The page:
Yes, Florida has a panhandle …
But usually its peninsula comes to mind first.
Christopher Columbus never stepped foot in Florida, (c. 1451 – 1506), let alone anywhere on the North American mainland. He got close in the Bahamas, and then sailed down to Cuba and Hispaniola which he promptly mistook for India, thus giving the natives a name that still sticks: Indians; even if the name “New India” never took hold.
In steps Amerigo Vespucci (c. 1454 – 1512). He took sail seven years after Columbus, was only a visitor (not a captain), and only saw the south American coast yet somehow it’s his name that made it on the map for the two continents that formed the “new found lands.”
Newfoundland, of course, was discovered Leif Ericson (c. 970 – c. 1020) who outflanked both Columbus and Vespucci by 500 years where he set up a Viking camp in Vinland to (among other things) grow grapes. Had only he landed in Florida he could have grown oranges instead. Although that’s not a hundred (or even fifty) percent true: Florida conspicuously devoid of oranges when Juan Ponce De Leon (c. 1474 – 1521) first set eyes on it in 1512, the same year that Vespucci died. The Puerto Rican governors interests lay not in citrus, but water -– and the “Fountain of Youth” to be exact.
He never found it, but he was looking in the right place given the bounty of Florida’s first order magnitude springs. And he also gave Florida its name, with the important caveat (as mapped above) that he wasn’t thinking “just about the peninsula” — he had the greater continental landmass in mind. It has a nice ring to it, and had a cartographer so long ago only penned the map differently, it may very well have been …
The United States of Florida!
What’s the right speed …
When you’re driving through nature?
Getting there fast is overrated
Answer: Somewhere between the velocity of the Tortoise and the Hare. And if we’ve learned anything from that fable: Going slower actually gets you there first. (Just ask the poor hare – he’s never won once! Once of these days the Hare is going to wisen up and challenge the Tortoise to a sprint.)
Reminder: Wherever you drive, forget to to keep a vigilant eye out for both, especially in roads that traverse conservation lands. Rabbits and turtles call those places home, and both too frequently are common roadkill.
Other advantages of going slow?
- It increases your time to think and decompress.
- More quality radio and audio book listening time.
- You lead by example by showing other people how to drive.
- Driving the speed limit is safer.
- You probably save on gas.
P.S. And if run across any litter, pick it up. It does a place well to see it litter free.
Have you ever started on a topic …
Only to get distracted on a different path?
Brought to you by Firelight Radio
I started off trying to talk about geology, but the next thing I knew I was rambling on about a tree. But not just any tree! And that’s when it suddenly dawned on me: cypress trees first took root in south Florida in the footprint of the Lake Okeechobee some six thousand years ago. None of those trees are still living today, but there is one special cypress tree on the outskirts of Lake Okeechobee that may very well be the most famous tree of all. The only problem: it got stuck on the wrong side of the levee. In this podcast, I explore the options for connecting the “lone cypress” with the larger ecosystem. And BTW: the Firelight Radio podcast is hosted by a guitar, i.e. you can’t have a nature-folk movement without a guitar by a campfire … that’s just obvious.
South Florida has one wet season …
But the final tallies vary geographically.
For example, Lake Okeechobee usually gets the lowest amount of wet season rain, around 33 inches. Compare that to the Lower East Coast (Miami), Big Cypress and Southwest Coast that averages 43 inches of wet season rain. South Florida Wide, the number falls somewhere in between at around 38 inches. For water drop counting purposes, we compute wet season rain for the six-month period from the start of May to the end of October. Thus, it’s too early to call the final tally yet, but we are pretty close so it’s worth taking a look. As stands, we’re a little below the typical average. That could still yet change, as the clouds have until Halloween to get their final drops in.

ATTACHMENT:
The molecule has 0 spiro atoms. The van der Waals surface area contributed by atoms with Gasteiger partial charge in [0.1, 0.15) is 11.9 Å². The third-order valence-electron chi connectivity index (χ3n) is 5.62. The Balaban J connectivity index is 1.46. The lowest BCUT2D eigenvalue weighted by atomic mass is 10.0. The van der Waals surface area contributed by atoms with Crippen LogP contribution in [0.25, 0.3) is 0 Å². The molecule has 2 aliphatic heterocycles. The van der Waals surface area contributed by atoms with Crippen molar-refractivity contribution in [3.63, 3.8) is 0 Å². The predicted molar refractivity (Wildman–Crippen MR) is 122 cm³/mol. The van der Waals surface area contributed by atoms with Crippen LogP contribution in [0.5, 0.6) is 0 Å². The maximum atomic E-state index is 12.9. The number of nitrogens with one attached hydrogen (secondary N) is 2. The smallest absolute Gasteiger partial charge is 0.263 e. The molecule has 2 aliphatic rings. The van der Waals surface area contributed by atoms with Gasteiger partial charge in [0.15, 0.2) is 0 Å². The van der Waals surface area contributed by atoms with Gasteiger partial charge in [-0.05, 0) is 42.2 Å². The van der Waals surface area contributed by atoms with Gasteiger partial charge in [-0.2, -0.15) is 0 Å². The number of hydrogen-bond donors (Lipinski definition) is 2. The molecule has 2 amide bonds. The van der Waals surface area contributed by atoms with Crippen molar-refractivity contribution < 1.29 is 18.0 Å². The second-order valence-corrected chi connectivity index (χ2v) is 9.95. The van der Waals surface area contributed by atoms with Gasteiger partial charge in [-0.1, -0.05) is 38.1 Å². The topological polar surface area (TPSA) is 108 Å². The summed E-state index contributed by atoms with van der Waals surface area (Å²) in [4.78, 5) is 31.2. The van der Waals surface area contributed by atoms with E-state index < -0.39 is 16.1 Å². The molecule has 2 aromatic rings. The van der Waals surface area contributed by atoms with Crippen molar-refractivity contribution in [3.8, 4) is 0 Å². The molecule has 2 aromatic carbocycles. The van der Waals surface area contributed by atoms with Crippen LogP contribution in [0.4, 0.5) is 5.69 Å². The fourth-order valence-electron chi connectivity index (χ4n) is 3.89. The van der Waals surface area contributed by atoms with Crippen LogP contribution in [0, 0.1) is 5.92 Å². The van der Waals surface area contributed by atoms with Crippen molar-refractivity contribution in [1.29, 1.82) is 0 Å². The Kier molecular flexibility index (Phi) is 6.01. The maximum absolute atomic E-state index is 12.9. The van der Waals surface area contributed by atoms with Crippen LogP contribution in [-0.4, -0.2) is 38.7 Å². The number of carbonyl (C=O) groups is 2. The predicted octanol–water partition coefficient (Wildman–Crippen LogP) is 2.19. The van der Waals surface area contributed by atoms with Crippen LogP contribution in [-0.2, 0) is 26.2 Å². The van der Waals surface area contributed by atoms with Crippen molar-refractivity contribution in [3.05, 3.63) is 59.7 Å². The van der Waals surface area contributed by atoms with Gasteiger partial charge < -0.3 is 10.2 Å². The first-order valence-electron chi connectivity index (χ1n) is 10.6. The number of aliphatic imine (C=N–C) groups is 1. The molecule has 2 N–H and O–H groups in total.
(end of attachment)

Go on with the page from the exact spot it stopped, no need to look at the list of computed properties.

BTW: October is better understood as a transition month between the wet and dry season, but we lump its entirety into the wet season rainfall tally for book keeping purposes, and to be consistent from year to year.
October is a “hit or miss” rainfall month.
It alternates between bountiful and barely any rain at all.
The reason? Blame it on tropical moisture. With the rain machine shutting down in the first week or so of the month, the remainder depends on the last gasp of whatever the tropics have left. Over the long-haul, October falls right in the middle with four inches of rain. That’s half as much as a core summer month and twice as much as a typical 30-day dry season span. But don’t let the long-term average confuse you. It’s an imaginary number. Yes, some years we get about 4 inches on the nose. But usually October picks a side. All it takes is one big rain to give the wet season new life. Or a run of dry weeks to slide the dry season into an early start.
So will this October be a trick or a treat? Answer: We won’t know for sure until October 31st, Halloween.
Tides are highly predictable …
But also confusing on Naples Beach, Florida.
The reason: Blame the moon and sun and the position of the shoreline. The tidal cycle is semi diurnal – giving us 2 high tides and two low tides per day. But sometimes the highs are really high (i.e. high-highs) and the lows are really low (i.e. low-lows) and other times the lows and highs are in between (i.e. low-highs and high-lows) which look like a camel’s back (see above). In a nutshell, I still can’t figure it out other than tides are higher and lower during full and new moons. Even more confusing than the tides is the longshore current. Unlike where I grew up in Maryland where the longshore current always flowed south, on Naples Beach it reverses from one day to the next.
It’s a long summer in south Florida …
And then suddenly like a flip of a switch the rains stop.
At least that’s how it seemed a week ago.
The late September slug of air had us convinced the summer rain machine had shut down for the year. Ten days later more humid air has returned, and the rain machine has even shown some signs of life. But the bigger picture is it’s starting to sputter off. Usually by Columbus Day (early-mid October), the winter dry season has begun even if from a monthly book-keeping sense we wait until November 1st to start the official dry season clock.